Poster of the South Island, New Zealand Earthquake of 13 June 2011 - Magnitude 6.0

Tectonic Summary

The June 13, 2011 South Island, New Zealand earthquake is a continuing part of the earthquake sequence that initiated with the magnitude 7.0 September 3, 2010 Darfield, New Zealand earthquake. The June 13, magnitude 6.0 earthquake is a dominantly strike-slip faulting earthquake that is at the eastern end of the inferred rupture of the 21 February 2011 magnitude 6.1 earthquake. Both this magnitude 6.0 event and the previous magnitude 6.1 event have an inferred fault plane striking approximately east-northeast. The entire earthquake sequence is broadly associated with regional plate boundary deformation as the Pacific and Australia plates interact in the central South Island, New Zealand.

This latest earthquake, similar to the February 21 earthquake, is close to the main population centers of Christchurch, New Zealand. This region has suffered substantial casualties and damage to buildings, infrastructure, and lifelines from a series of events starting with the February 21 earthquake. Additionally, the earthquakes close to Christchurch caused substantial liquefaction in residential areas. The June 13 earthquake was preceded by a nearby magnitude 5.2 foreshock, about 1 hour and 20 minutes earlier. There is no specific surface fault that has been observed for the post-September 3 earthquakes near Christchurch, or directly linking them to the observed September surface fault rupture. There have however been a substantial number of aftershocks forming a continuous swath extending from the September 3 events to the June 13 earthquake.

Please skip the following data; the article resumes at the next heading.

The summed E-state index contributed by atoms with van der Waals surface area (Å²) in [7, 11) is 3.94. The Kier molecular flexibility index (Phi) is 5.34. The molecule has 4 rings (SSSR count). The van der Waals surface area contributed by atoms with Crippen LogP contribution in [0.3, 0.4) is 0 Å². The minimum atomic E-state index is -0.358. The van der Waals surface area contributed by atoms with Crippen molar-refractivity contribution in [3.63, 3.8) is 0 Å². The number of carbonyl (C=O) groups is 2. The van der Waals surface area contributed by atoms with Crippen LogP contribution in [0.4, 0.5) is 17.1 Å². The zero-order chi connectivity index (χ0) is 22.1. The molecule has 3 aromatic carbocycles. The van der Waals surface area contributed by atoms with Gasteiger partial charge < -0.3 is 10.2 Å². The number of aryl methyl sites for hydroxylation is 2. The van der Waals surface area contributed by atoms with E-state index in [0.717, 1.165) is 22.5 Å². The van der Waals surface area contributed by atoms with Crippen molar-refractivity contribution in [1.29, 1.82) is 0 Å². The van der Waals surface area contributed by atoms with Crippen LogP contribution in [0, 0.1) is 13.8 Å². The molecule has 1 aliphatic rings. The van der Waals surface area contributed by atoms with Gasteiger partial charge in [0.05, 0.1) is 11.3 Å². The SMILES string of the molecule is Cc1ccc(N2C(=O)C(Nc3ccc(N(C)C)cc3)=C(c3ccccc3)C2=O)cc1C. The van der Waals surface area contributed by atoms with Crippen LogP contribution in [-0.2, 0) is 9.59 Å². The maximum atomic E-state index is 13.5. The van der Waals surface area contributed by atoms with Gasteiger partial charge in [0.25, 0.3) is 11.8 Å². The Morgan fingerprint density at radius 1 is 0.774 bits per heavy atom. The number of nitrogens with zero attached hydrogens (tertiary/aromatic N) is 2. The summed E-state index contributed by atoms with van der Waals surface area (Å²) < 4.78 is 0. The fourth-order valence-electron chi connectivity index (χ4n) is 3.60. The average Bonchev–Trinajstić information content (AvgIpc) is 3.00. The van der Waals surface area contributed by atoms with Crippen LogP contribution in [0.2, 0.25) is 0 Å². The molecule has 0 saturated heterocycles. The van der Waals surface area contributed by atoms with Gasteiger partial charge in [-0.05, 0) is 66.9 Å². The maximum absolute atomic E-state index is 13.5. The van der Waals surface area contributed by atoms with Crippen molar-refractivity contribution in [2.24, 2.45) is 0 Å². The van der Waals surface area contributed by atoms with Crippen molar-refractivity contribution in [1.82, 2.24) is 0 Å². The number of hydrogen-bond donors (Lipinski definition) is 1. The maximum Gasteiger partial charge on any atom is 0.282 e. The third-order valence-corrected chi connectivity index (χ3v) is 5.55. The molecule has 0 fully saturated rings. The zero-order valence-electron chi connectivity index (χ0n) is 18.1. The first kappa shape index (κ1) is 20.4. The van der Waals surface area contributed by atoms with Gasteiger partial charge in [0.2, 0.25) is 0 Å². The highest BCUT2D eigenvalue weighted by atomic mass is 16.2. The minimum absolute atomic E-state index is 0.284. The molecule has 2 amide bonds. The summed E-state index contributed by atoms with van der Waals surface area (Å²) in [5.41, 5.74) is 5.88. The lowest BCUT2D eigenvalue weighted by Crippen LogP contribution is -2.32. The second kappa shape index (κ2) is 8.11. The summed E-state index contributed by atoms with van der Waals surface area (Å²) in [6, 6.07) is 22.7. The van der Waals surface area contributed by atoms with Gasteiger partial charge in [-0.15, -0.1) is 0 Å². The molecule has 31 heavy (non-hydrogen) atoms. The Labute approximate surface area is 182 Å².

Earthquake Report


Thumbnail image of poster.


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